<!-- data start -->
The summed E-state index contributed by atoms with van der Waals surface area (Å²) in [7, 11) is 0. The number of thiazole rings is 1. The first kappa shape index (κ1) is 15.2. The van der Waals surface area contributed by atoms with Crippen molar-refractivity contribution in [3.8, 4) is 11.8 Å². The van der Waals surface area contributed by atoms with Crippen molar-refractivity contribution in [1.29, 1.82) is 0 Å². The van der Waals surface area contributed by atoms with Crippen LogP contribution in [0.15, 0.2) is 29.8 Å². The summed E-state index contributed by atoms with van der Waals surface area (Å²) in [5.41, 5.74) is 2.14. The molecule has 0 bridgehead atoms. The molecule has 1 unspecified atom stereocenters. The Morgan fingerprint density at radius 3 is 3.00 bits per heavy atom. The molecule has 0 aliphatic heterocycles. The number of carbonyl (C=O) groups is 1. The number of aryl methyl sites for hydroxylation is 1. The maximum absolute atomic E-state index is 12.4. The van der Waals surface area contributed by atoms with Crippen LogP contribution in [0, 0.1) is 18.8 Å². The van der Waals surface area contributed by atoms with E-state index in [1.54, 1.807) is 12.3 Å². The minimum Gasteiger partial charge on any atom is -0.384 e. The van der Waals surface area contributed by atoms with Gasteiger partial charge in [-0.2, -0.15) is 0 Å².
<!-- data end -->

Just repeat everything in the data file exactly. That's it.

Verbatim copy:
The summed E-state index contributed by atoms with van der Waals surface area (Å²) in [7, 11) is 0. The number of thiazole rings is 1. The first kappa shape index (κ1) is 15.2. The van der Waals surface area contributed by atoms with Crippen molar-refractivity contribution in [3.8, 4) is 11.8 Å². The van der Waals surface area contributed by atoms with Crippen molar-refractivity contribution in [1.29, 1.82) is 0 Å². The van der Waals surface area contributed by atoms with Crippen LogP contribution in [0.15, 0.2) is 29.8 Å². The summed E-state index contributed by atoms with van der Waals surface area (Å²) in [5.41, 5.74) is 2.14. The molecule has 0 bridgehead atoms. The molecule has 1 unspecified atom stereocenters. The Morgan fingerprint density at radius 3 is 3.00 bits per heavy atom. The molecule has 0 aliphatic heterocycles. The number of carbonyl (C=O) groups is 1. The number of aryl methyl sites for hydroxylation is 1. The maximum absolute atomic E-state index is 12.4. The van der Waals surface area contributed by atoms with Crippen LogP contribution in [0, 0.1) is 18.8 Å². The van der Waals surface area contributed by atoms with E-state index in [1.54, 1.807) is 12.3 Å². The minimum Gasteiger partial charge on any atom is -0.384 e. The van der Waals surface area contributed by atoms with Gasteiger partial charge in [-0.2, -0.15) is 0 Å².